Saturday, 4 October 2014

Windows 10 will undo 8's miscues [Boston Herald :: ]

-Microsoft's upcoming Windows 10 platform is a promising attempt to make up for a trail of unhappy consumers and businesses who were force-fed a touchscreen-centric interface that they never asked for nor wanted.
Windows 8 constituted one of the most serious market misreads since Segways. But to Microsoft's credit, it has spent the past two years with its ear to the ground, if the early beta version of Windows 10 is an indication.
Although a preview of Windows 10 is available for download, don't rush to grab it. Only programmers and computer enthusiasts who have a throwaway PC lying around should even consider loading unfinished, buggy software onto their machines. What you see today isn't necessarily what you'll encounter when you go to buy your next PC.
Domestic sales of Macs and Google's Chromebooks are on the rise and Windows PC sales are declining. This year, Windows PCs slipped 4 percent in the U.S. -- from 72 percent to an estimated 68 percent, according to the NPD Group.
But Microsoft's business model is much more dependent on the enterprise market. The success of Windows 10 will almost entirely rest on whether chief information officers decide to upgrade. Far too many took a pass on Windows 8. Of the 715 million copies of Windows installed in businesses worldwide last year, only 16 million -- or just 2 percent -- were running Windows 8.
If those 98 percent of businesses still clinging to old software don't like Windows 10, it's hard to imagine anything but a catastrophe taking hold in Redmond, Wash.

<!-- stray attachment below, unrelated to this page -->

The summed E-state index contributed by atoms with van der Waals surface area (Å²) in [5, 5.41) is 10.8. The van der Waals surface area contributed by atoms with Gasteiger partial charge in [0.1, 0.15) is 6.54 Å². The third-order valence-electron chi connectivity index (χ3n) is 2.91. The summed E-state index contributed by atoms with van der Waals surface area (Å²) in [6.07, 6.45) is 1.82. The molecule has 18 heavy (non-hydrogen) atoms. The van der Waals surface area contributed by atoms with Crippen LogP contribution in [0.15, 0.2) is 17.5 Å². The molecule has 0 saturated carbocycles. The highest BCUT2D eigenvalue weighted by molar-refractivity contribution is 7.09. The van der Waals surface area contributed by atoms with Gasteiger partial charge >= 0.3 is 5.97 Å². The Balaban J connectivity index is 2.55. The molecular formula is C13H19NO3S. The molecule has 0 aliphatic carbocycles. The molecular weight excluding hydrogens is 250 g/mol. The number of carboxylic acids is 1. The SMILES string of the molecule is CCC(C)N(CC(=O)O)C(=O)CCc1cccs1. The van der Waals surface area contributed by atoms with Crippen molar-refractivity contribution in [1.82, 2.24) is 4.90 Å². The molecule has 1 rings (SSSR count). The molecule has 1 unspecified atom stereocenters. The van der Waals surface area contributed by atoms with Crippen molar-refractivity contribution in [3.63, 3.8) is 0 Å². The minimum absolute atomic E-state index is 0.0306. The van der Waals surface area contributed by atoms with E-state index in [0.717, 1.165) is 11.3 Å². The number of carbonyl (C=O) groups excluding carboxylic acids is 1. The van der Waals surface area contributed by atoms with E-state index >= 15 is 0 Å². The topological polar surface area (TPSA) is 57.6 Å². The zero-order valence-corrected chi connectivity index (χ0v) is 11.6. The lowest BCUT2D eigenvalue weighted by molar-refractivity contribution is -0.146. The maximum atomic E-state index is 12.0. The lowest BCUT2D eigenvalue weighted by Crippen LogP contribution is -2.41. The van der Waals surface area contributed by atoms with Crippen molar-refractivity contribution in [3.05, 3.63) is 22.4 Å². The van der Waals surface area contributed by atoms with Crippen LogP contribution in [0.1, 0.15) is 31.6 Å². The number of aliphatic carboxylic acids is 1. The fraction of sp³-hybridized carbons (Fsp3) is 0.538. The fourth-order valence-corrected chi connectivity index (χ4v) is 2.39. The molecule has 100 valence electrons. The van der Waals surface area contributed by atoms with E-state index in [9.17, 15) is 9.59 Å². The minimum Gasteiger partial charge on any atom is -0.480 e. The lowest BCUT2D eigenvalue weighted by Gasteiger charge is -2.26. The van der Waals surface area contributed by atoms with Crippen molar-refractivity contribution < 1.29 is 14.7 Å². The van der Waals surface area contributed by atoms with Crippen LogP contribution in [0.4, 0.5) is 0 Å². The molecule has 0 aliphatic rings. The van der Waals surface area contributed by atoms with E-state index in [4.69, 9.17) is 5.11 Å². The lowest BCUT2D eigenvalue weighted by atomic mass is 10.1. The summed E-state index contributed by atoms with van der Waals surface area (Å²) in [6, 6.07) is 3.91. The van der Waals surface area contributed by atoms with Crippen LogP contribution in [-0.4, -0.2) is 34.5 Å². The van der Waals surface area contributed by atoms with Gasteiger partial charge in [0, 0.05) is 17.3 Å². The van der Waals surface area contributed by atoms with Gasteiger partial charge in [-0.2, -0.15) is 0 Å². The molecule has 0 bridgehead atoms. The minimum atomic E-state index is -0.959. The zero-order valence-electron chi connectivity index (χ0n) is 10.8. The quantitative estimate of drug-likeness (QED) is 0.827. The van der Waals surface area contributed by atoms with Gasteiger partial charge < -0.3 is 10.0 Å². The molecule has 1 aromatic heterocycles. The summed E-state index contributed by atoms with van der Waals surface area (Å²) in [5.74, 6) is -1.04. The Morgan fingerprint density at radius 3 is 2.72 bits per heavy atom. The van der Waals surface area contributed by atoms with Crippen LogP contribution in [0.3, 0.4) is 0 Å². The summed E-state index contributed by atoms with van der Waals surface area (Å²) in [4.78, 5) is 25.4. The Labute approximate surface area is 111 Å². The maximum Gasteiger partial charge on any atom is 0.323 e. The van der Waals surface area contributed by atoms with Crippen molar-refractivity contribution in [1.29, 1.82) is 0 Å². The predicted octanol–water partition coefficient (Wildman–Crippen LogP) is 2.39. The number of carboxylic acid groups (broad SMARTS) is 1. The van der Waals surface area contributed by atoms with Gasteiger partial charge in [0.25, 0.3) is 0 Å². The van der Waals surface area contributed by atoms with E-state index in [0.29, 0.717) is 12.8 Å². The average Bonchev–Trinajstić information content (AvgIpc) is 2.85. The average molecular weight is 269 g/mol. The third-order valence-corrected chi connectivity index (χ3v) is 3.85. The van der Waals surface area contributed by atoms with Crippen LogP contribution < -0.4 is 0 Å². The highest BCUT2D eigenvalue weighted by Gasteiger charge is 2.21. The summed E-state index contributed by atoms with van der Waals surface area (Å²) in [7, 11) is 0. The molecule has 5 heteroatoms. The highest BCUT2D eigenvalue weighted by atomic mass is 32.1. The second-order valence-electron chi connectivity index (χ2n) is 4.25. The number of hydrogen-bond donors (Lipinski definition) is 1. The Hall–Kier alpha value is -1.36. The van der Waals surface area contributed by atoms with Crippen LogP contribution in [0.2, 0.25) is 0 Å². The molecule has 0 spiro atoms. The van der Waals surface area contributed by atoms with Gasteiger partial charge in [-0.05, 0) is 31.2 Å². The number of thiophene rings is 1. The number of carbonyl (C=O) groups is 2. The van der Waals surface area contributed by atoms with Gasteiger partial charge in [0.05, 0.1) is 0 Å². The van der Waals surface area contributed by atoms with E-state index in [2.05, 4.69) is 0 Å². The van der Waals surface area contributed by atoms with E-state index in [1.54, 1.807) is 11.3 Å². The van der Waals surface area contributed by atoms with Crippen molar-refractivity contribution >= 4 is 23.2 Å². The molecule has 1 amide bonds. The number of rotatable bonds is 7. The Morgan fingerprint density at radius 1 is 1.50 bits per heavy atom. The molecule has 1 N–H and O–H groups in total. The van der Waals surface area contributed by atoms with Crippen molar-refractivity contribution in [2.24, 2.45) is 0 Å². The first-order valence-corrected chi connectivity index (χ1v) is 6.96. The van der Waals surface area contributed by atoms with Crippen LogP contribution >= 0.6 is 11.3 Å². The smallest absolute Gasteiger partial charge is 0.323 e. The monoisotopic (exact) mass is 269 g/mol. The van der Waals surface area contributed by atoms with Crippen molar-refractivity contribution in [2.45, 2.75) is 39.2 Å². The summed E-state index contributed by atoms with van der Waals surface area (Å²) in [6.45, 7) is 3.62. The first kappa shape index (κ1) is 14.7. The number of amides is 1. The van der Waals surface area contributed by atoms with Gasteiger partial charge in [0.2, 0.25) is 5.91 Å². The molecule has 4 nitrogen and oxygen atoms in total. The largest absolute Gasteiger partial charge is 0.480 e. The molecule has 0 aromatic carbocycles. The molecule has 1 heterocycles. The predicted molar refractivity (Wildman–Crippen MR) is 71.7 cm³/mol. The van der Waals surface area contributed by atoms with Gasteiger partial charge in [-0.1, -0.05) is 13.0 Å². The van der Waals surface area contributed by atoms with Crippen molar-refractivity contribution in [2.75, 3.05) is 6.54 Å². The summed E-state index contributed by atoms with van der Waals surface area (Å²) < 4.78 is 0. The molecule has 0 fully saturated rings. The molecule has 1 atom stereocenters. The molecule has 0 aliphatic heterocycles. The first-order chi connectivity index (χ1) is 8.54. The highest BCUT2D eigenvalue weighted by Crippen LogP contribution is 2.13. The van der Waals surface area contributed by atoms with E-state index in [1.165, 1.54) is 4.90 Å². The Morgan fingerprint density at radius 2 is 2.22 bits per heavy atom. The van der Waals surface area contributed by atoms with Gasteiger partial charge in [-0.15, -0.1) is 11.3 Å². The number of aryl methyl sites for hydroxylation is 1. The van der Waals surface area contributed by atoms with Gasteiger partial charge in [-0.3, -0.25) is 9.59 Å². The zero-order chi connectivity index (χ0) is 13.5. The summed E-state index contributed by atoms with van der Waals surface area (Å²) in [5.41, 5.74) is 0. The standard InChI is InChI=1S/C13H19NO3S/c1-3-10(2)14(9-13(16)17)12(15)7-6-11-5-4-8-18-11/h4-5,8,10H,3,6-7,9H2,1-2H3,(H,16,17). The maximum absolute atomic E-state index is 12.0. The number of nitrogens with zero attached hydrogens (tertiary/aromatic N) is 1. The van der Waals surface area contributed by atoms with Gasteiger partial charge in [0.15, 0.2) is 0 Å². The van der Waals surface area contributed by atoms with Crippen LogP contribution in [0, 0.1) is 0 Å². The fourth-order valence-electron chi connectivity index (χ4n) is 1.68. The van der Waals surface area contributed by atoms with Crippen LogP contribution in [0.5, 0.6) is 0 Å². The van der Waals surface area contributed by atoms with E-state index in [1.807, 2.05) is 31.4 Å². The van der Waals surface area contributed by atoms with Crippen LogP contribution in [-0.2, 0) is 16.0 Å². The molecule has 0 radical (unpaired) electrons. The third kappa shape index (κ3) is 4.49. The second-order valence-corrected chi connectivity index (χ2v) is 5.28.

And it's hard to imagine that Google and Apple won't make a giant play for those business customers, that is if they aren't already preparing to do so.
Windows 10 appears to be a case of what's old is new again. The familiar start menu and desktop setup is back. The search option within the Start Menu is back, and it's in the task bar too.
One of the biggest problems with Windows 8 was that apps take up the entire screen when they're open. With Windows 10 they are resizable. And an improved "snap" feature allows users to more easily organize multiple tasks at once. A feature allowing users to create and open multiple desktops at once shows huge promise in a world where workers increasingly use their personal devices.
And by eliminating an awkward so-called "charms" feature for desktop users and keeping it only on touchscreens, Microsoft seems to have accepted a difficult truth: the market wants to keep its mouse and cursor.